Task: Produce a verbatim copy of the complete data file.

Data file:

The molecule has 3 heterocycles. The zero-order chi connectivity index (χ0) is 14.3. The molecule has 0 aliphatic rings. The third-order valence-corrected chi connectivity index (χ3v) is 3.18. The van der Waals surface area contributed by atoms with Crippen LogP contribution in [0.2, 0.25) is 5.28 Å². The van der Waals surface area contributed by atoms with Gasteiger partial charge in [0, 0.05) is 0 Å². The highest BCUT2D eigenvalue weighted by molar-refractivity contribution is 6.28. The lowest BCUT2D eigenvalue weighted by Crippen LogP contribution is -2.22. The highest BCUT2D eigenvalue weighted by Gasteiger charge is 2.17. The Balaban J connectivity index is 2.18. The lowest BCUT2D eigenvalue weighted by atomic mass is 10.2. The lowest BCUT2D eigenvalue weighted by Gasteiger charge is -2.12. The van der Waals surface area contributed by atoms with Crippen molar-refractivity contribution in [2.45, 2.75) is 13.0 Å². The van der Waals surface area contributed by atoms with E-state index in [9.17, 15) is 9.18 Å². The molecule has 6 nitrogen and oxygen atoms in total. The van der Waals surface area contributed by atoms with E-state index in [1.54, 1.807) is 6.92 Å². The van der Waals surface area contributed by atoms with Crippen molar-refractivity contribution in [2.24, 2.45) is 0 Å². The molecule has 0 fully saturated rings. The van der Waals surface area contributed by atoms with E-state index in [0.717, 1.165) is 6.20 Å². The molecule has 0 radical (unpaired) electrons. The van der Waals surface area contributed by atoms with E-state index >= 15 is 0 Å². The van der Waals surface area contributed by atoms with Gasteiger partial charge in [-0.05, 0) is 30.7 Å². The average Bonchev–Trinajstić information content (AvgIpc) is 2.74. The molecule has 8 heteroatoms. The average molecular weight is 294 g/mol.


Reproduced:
The molecule has 3 heterocycles. The zero-order chi connectivity index (χ0) is 14.3. The molecule has 0 aliphatic rings. The third-order valence-corrected chi connectivity index (χ3v) is 3.18. The van der Waals surface area contributed by atoms with Crippen LogP contribution in [0.2, 0.25) is 5.28 Å². The van der Waals surface area contributed by atoms with Gasteiger partial charge in [0, 0.05) is 0 Å². The highest BCUT2D eigenvalue weighted by molar-refractivity contribution is 6.28. The lowest BCUT2D eigenvalue weighted by Crippen LogP contribution is -2.22. The highest BCUT2D eigenvalue weighted by Gasteiger charge is 2.17. The Balaban J connectivity index is 2.18. The lowest BCUT2D eigenvalue weighted by atomic mass is 10.2. The lowest BCUT2D eigenvalue weighted by Gasteiger charge is -2.12. The van der Waals surface area contributed by atoms with Crippen molar-refractivity contribution in [2.45, 2.75) is 13.0 Å². The van der Waals surface area contributed by atoms with E-state index in [9.17, 15) is 9.18 Å². The molecule has 6 nitrogen and oxygen atoms in total. The van der Waals surface area contributed by atoms with E-state index in [1.54, 1.807) is 6.92 Å². The van der Waals surface area contributed by atoms with Crippen molar-refractivity contribution in [2.24, 2.45) is 0 Å². The molecule has 0 fully saturated rings. The van der Waals surface area contributed by atoms with E-state index in [0.717, 1.165) is 6.20 Å². The molecule has 0 radical (unpaired) electrons. The van der Waals surface area contributed by atoms with E-state index >= 15 is 0 Å². The van der Waals surface area contributed by atoms with Gasteiger partial charge in [-0.05, 0) is 30.7 Å². The average Bonchev–Trinajstić information content (AvgIpc) is 2.74. The molecule has 8 heteroatoms. The average molecular weight is 294 g/mol.